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Common buzzard

From Simple English Wikipedia, the free encyclopedia

Common buzzard
Scientific classification
Binomial name
Buteo buteo
(Linnaeus, 1758)
Dark green: All-year distribution
Light green/blue: Breeding/winter range of Steppe Buzzard.
Buteo buteo

The common buzzard (Buteo buteo) is a bird of prey, very widespread in the Old World. It lives in most of Europe and into Asia.

It is between 51 and 57 cm in length. The wings are between 110–150 cm (48–60 inch) when spread out. They may be coloured from almost pure white to black. Usually, they are brown.

Buzzards breed in woodlands. It hunts over open land. It eats mainly small prey, such as insects, rodents, small birds and eggs. It may also take prey heavier than itself, like adult grouse, and rabbits. It can be seen walking over recently ploughed fields looking for worms and insects.

Buzzards do not normally form flocks, but several may be seen together on migration or in a good habitat. Pairs mate for life.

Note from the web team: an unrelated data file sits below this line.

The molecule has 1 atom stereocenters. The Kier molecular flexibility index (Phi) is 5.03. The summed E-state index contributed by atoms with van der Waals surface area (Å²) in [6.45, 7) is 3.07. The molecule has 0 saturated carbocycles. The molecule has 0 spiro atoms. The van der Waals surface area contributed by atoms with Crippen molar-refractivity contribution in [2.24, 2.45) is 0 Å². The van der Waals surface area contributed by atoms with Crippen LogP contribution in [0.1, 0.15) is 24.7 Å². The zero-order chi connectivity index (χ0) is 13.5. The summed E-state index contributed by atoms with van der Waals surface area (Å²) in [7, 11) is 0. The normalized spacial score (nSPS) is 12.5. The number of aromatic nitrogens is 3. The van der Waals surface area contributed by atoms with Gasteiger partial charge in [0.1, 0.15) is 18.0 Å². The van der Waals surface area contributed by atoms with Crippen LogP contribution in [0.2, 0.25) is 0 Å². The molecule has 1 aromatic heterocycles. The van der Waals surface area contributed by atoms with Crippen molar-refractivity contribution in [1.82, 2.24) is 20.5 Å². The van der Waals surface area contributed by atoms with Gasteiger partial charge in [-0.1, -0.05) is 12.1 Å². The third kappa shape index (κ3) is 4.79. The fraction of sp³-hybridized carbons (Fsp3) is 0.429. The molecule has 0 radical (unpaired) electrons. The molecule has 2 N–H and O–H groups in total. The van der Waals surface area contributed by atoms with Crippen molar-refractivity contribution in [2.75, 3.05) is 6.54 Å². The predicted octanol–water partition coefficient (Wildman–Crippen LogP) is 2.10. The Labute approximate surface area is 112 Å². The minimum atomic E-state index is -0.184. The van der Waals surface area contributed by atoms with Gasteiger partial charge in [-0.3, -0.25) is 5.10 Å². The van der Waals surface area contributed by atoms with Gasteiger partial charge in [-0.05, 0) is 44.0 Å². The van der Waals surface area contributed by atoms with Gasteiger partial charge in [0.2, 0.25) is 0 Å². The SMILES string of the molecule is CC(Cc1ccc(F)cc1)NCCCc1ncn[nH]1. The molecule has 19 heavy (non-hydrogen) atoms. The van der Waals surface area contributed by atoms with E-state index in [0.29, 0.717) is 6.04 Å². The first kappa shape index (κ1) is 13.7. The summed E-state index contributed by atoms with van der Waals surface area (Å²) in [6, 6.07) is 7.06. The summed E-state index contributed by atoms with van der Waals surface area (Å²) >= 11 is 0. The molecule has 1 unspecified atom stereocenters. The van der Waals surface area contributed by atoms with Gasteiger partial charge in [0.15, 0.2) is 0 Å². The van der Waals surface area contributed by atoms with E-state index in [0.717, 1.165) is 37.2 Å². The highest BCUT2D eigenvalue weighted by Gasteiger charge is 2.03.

Some 16 subspecies have been described and up to 11 may be valid. Some authors accept as few as seven.[2]

References[change | change source]

  1. BirdLife International (2004). Buteo buteo. 2006 IUCN Red List of Threatened Species. IUCN 2006. Retrieved on 11 May 2006. Database entry includes justification for why this species is of least concern |
  2. Ferguson-Lees & others Raptors of the World. ISBN 0713680261
  • Clouet, Michel and Wink, Michael (2000): The Buzzards of Cape Verde (Buteo (buteo) bannermani) and Socotra (Buteo buteo spp.) - First results of a genetic analysis based on nucleotide sequences of the cytochrome b gene. Alauda 68(1): 55-58. PDF fulltext
  • Mullarney, Svensson, Zetterstrom and Grant, Collins Bird Guide ISBN 0-00-219728-6
A typical brown buzzard of the race (B. b. buteo) in the Netherlands.